Audrey Callaghan

From Wikipedia, the free encyclopedia
Jump to: navigation, search
The Right Honourable
The Lady Callaghan of Cardiff
Spouse of the Prime Minister of the United Kingdom
In role
5 April 1976 – 4 May 1979
Monarch Elizabeth II
Prime Minister James Callaghan
Preceded by Mary Wilson
Succeeded by Denis Thatcher
Personal details
Born Audrey Elizabeth Moulton
(1915-07-28)28 July 1915
Died 15 March 2005(2005-03-15) (aged 89)
Nationality British
Spouse(s) James Callaghan
Children Margaret
Religion Baptist

Audrey Elizabeth Callaghan, Baroness Callaghan of Cardiff (née Moulton; 28 July 1915 – 15 March 2005)[1] was the wife of British Prime Minister James Callaghan and was herself a politician and campaigner and fundraiser for children's health and welfare.


She was born in Maidstone, Kent, where her father was a director of the Lead Wool Company, a tool company. She would chair Maidstone Labour Party and Fabian Society. She joined the Labour Party while in her teens and met her future husband in the early 1930s at the Baptist church Sunday school where they both worked,[1] then at the Labour Party, but they did not marry until July 1938. They honeymooned in Paris and Chamonix and then returned to rent a house in Norwood.

Callaghan was educated at Maidstone Grammar School, then studied cookery at Battersea College of Domestic Science. She worked as a dietician at an antenatal clinic in Greenwich during World War II, a young mother herself. At the same time, she studied economics at a University of London extension course in Eltham, with Hugh Gaitskell as tutor. She made a special study of malnutrition in children and its remedies.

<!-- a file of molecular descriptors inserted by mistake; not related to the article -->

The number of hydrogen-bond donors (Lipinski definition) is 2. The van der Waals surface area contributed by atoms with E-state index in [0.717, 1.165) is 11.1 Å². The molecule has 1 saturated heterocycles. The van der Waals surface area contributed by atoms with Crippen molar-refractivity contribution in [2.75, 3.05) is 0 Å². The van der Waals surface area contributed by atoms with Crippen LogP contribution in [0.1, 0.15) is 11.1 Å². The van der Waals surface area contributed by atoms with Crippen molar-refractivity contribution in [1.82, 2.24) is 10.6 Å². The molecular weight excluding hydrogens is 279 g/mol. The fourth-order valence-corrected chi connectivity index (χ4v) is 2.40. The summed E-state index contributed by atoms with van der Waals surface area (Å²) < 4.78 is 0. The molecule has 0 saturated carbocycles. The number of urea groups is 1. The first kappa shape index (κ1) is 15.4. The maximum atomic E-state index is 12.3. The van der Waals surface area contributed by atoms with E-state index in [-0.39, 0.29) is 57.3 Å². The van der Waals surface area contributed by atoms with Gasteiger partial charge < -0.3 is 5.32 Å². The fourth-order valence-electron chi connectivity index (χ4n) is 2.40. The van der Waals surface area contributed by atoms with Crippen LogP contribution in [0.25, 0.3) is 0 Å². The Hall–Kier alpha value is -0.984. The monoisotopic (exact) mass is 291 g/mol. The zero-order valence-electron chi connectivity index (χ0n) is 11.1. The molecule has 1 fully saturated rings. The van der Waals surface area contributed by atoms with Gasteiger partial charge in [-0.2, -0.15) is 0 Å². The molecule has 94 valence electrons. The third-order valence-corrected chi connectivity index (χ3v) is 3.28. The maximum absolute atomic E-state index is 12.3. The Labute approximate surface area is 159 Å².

James had been elected a Member of Parliament for Cardiff in 1945 and she was at his side throughout his career. She was somewhat derided, described as "the Yorkshire Pudding", ostensibly for her skill in cooking, but also as a reference to her perceived poor dress sense and mildly disorganised appearance. She was ridiculed for her hobby of keeping pigs. She remained very private and shunned the limelight. However, she was engaged with her husband's jobs and was said to be instrumental in dissuading him from resignation after the 1967 devaluation of the pound.[1]

In 1959, Audrey was elected as Labour member for Lewisham for the London County Council. She took a special interest in children's homes and the Children's Committee. She was an alderman of the Greater London Council from 1964 and became chairman of Lewisham Council's children's committee, where she was also an alderman, when the GLC was abolished.

In 1969 Callaghan became the chair of the board of governors of Great Ormond Street Hospital for Sick Children. She continued raising funds for the hospital for the next thirty years, most notably securing an extension of copyright on Peter Pan for the hospital by a Lords amendment moved by James. [1]

In 1987, when James was created Baron Callaghan of Cardiff, she became Lady Callaghan. She herself refused a damehood from Margaret Thatcher. They retired to a farm in Ringmer, East Sussex, where she kept pigs and he kept cows and sheep, and grew barley. Along with her husband she supported causes relating to the University College of Swansea, of which James Callaghan was President.

During her eighties, Callaghan developed Alzheimer's disease. In July 2001, when her condition had deteriorated, she entered a care home run by Catholic nuns, where her husband visited her every day until her death in March 2005; by which time they had been married for 66 years and together for well over 70. He died just eleven days after her death.

She had three children: Margaret Jay, Baroness Jay of Paddington, Julia and Michael.


  • Miss Audrey Moulton (28 July 1915–1938)
  • Mrs James Callaghan (1938–23 April 1987)
  • The Honourable Lady Callaghan (23 April 1987–5 November 1987)
  • The Right Honourable The Lady Callaghan of Cardiff (5 November 1987–15 March 2005)


  1. ^ a b c d Langdon, Julia (17 March 2005). "Obituary: Audrey Callaghan". The Guardian. Retrieved 10 April 2013. 
Honorary titles
Preceded by
Mary Wilson
Spouse of the Prime Minister of the United Kingdom
Succeeded by
Denis Thatcher